Nudges should be used for good
A crucial element to ethical nudging is that it should always be done with the individual’s best interests in mind. Any nudge or intervention that is applied should be done to improve the wellbeing of the individual and should not have negative implications for them.
If we look at the savings example again:
“Based on your current monthly income and expenditure summarised below, you may be able to save $100 a week by making small lifestyle changes now that will have a big impact on your future.”
Encouraging customers to start saving a certain amount a week is an intervention that is done with the customer’s best interest in mind. It suggests that saving will boost their financial wellness and help to plan effectively for the future. It also provides a default amount the bank knows the person can afford, so does not put them under any undue financial distress.
Starting saving has long-term beneficial implications and improves the overall wellbeing of the individual. Added to that, ethical nudges like the above example support people and improve their lives which leads to increased engagement and loyalty amongst customers.
Decisions should be easy to opt out of
The concepts of autonomy and freedom of choice are two key facets that must be considered when designing nudges. While it can be beneficial to prompt individuals to change their actions, it should at all times be their choice to do so. When a person is forced to change their behaviour, the intervention is no longer considered a nudge but an order.
People must have the authority to demand, within reason, that they make choices for themselves. For example, if a nudge goes against a person’s beliefs, they must be able to go against its influence and avoid the behaviour change.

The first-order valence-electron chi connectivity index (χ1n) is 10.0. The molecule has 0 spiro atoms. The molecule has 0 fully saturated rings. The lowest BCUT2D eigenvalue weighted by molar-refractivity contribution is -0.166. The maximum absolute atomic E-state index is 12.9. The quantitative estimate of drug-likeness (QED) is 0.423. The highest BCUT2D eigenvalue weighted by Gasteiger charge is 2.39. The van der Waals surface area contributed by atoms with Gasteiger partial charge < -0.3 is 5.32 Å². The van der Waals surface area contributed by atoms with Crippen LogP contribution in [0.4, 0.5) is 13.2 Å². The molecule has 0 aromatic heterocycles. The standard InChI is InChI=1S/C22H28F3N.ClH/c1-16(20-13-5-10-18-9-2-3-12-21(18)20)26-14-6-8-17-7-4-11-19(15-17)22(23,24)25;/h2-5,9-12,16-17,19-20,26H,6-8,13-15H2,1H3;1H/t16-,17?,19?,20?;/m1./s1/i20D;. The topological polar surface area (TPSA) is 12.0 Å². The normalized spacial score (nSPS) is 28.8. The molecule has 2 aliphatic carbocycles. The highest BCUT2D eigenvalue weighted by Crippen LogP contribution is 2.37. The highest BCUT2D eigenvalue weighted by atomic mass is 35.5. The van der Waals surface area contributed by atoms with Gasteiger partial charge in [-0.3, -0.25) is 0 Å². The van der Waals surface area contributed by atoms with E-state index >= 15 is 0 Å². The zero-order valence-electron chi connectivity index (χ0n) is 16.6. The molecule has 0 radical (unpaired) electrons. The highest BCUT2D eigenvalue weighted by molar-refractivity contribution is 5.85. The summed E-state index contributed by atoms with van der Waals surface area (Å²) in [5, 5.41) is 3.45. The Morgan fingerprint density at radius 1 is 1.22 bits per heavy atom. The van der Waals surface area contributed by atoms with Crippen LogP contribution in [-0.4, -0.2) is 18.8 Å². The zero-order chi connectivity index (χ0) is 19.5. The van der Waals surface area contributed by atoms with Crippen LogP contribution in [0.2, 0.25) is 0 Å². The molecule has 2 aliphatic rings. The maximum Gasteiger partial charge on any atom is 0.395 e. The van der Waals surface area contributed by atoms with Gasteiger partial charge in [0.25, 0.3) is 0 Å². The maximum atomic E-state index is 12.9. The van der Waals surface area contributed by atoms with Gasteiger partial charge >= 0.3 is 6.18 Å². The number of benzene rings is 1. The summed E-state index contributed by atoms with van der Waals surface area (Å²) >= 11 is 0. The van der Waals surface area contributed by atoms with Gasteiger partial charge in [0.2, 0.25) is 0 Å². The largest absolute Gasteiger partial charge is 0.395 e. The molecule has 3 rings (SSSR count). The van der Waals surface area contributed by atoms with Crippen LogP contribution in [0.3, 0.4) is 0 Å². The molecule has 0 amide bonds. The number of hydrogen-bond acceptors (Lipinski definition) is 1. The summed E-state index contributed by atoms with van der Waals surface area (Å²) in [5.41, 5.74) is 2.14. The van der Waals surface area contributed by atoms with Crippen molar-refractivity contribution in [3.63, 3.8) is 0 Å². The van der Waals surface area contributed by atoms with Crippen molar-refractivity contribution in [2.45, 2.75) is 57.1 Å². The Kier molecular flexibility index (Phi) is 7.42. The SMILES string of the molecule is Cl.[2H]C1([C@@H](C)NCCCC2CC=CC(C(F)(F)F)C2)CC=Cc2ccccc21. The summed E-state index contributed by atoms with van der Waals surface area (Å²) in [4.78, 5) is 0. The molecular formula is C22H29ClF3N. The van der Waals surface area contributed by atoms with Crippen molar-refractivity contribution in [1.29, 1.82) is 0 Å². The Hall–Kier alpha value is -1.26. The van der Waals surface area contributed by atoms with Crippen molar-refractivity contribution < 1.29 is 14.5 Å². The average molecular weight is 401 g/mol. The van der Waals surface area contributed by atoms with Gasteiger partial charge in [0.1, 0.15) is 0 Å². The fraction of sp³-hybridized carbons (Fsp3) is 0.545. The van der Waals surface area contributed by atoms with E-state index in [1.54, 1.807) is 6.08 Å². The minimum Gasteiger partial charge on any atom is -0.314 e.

If we go back to the savings account option with the default amount, we can see the value of the opt out in action:
“Based on your current monthly income and expenditure summarised below, you may be able to save £100 a week by making small lifestyle changes now that will have a big impact on your future.
Is £100 too much? Don’t worry, you can select a different amount to save.”
While providing a default amount is a good way to challenge the lower amount that people may otherwise intuitively choose to save, it should not be forced upon them. There should always be a cheap and easy option for both making a different choice than the default amount or not saving at all.
Nudges and interventions are powerful tools for helping customers to optimise their decision-making processes. However, it is imperative that they are used in an ethical and non-manipulative way. By being transparent, giving people freedom of choice and nudging for the good of the individual, organisations can change behaviours and create real value for their customers and themselves.
Lorna Waldron is Head of Marketing and Client Success at Moneythor.
This article was first published on the Moneythor website. For further article on behavioural science in banking, please visit www.moneythor.com